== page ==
There are many good reasons parents choose the child care option they do. Unfortunately, there are also many bad reasons as well. Choosing the wrong type of care, or one that is selected strictly for cost or convenience, can backfire, creating a stressful situation for the family and an unhappy child as well. Here are pitfalls to avoid when choosing child care.
Location should be a consideration when choosing child care for your youngster. But choosing a child care facility strictly because it is close to your home or work, without carefully determining whether it also meets your family's expectations for other considerations, spells potential disaster. Parents need to make sure a facility provides the right education focus, environment, hours of service, safety, and other criteria as well. Then, a convenient location essentially seals the deal!
A private pre-school prep program may be right for some kids, but it doesn't mean it is right for your child. Some parents reserve a spot for their child at an exclusive pre-school program when a child is born, or apply for a child's acceptance even before the infant can even walk or talk. However, all children learn in different ways, and a structure under which some kids thrive may very well make others withdrawn. There is no "best" child care; what's best is what works for your family.
Cheap child care is hard to ignore, especially for families on a tight budget, but don't get swayed into using a child care provider because it's cheap. You may get what you pay for, and that may not be meant in the best way. While affordable child care can be of optimal quality, it could also be offered by a start-up provider or new daycare that may not have experience to draw in families. It could also be a parent who wants to "babysit" other kids for extra cash. Bottom line: be careful!
Family members have lovingly and carefully watched kids for generations so parents can work. While this arrangement often bodes well for all parties involved, parents need to consider whether their child is thriving or is missing out on enrichment, stimulation, and early education opportunities. Being "family" doesn't at all mean a person is truly qualified to safely watch after a child, especially if it is on a recurring basis. It's okay too for parents to set expectations and place limits.
Child care is notorious for having high turnover among staff, especially at institutional daycare facilities, where pay is low and hours long. Parents should be careful to not choose a child care facility because of an individual teacher/provider. Staff may get transferred to another age group, move to another location, or leave the facility altogether. Unless you're willing to follow this person wherever she goes, make sure you like the overall operations and employees.
Just because your toddler's best friend uses a particular daycare doesn't mean your child will agree. Parents sometimes make child care decisions based on where a buddy goes or a neighbor or friend's recommendation. While these recommendations provide a good starting point for considering options, parents need to keep in mind that kids may view a place differently, or even find that being in the same care setting actually harms budding friendships rather than fostering a closer relationship.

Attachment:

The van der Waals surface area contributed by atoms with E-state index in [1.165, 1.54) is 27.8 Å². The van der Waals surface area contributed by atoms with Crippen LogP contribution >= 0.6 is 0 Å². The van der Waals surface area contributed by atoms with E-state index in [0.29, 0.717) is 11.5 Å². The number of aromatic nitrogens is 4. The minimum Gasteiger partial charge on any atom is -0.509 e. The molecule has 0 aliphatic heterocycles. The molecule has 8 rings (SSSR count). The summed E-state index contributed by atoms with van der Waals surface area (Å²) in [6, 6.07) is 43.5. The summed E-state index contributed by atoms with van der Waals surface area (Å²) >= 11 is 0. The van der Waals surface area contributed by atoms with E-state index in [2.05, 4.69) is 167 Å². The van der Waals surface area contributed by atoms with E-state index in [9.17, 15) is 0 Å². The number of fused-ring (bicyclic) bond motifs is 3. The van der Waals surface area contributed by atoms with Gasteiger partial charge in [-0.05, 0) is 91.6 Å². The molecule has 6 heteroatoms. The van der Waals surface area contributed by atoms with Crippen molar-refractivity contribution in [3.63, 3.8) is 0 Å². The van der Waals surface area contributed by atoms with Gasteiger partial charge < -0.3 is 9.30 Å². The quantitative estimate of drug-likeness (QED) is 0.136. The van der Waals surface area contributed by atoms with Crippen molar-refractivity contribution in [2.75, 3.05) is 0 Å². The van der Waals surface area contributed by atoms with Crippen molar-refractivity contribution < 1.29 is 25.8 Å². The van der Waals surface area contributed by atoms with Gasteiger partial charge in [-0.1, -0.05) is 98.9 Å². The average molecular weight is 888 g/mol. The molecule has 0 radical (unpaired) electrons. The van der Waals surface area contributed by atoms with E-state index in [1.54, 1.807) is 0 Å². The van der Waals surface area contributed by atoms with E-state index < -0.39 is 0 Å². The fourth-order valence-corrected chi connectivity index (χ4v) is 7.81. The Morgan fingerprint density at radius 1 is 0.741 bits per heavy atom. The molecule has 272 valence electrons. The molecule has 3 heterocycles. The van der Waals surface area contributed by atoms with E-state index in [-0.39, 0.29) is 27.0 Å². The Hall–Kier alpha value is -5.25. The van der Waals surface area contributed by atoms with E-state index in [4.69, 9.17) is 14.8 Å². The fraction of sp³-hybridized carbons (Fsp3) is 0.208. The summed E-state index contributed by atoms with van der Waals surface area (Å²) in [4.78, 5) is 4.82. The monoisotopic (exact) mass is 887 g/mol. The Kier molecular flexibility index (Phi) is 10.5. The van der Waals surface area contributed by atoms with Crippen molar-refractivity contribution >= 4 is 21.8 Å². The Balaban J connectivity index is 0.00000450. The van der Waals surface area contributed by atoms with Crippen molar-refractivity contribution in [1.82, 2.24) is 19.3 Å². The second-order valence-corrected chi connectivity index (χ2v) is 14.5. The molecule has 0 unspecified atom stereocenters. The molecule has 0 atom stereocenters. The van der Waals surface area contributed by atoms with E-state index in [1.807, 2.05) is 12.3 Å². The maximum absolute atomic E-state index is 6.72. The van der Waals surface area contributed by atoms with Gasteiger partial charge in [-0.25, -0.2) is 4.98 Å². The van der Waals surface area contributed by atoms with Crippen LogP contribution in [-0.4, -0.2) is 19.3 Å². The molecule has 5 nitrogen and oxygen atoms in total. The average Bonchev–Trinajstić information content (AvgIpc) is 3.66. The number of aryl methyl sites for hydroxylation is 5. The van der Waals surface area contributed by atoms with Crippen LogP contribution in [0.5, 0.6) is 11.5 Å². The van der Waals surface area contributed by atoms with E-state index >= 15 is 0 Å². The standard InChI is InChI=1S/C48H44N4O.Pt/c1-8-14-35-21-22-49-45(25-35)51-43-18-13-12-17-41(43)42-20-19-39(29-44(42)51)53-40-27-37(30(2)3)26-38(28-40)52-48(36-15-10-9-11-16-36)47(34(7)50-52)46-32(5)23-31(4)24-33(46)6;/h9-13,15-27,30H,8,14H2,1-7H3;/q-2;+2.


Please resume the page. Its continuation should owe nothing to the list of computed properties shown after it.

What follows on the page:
Parents should carefully research their options for different types of child care offerings (i.e. nanny, daycare, in-home provider, or au pair), and not be closed-minded. Often, parents prefer a particular type of care based on their own childhood or because of someone they like vs. well-thought out fact-based details. Each type of care has advantages and disadvantages, and families should discuss pros and cons and give true consideration to options.
Parents often rush into choosing child care without giving careful consideration into how it will impact the development of their child. Parents may be meticulous and demand details and schedules in certain areas of their lives, yet be all too willing to make a snap decision concerning care of their child. Deciding who will be caring for your kid, whether it is occasional or every day, part-time or full-time, is a huge decision and parents need to make sure they do the proper research first.
So, your child will be spending an hour or two a few times a week in an after-school program, and since it is at school it should be fine. Right? Maybe or maybe not, but parents should be sure to ask lots of questions and do their research first before simply signing a child up. Kids deserve a quality care program regardless of whether they are only there a few hours a week or on occasion. Parents should find out staff's qualifications and experience as well as planned activities first.
Sticking with a mediocre child care provider because you're afraid to make a change or because you fear there may be no one who is better are lousy reaons to keep using a particular caregiver. Parents should speak up and communicate with a provider if they have concerns about whether a provider is doing a good job. If there are concerns that have been discussed and not addressed, and you can't live with the issues, then it's definitely time to move on and find someone else.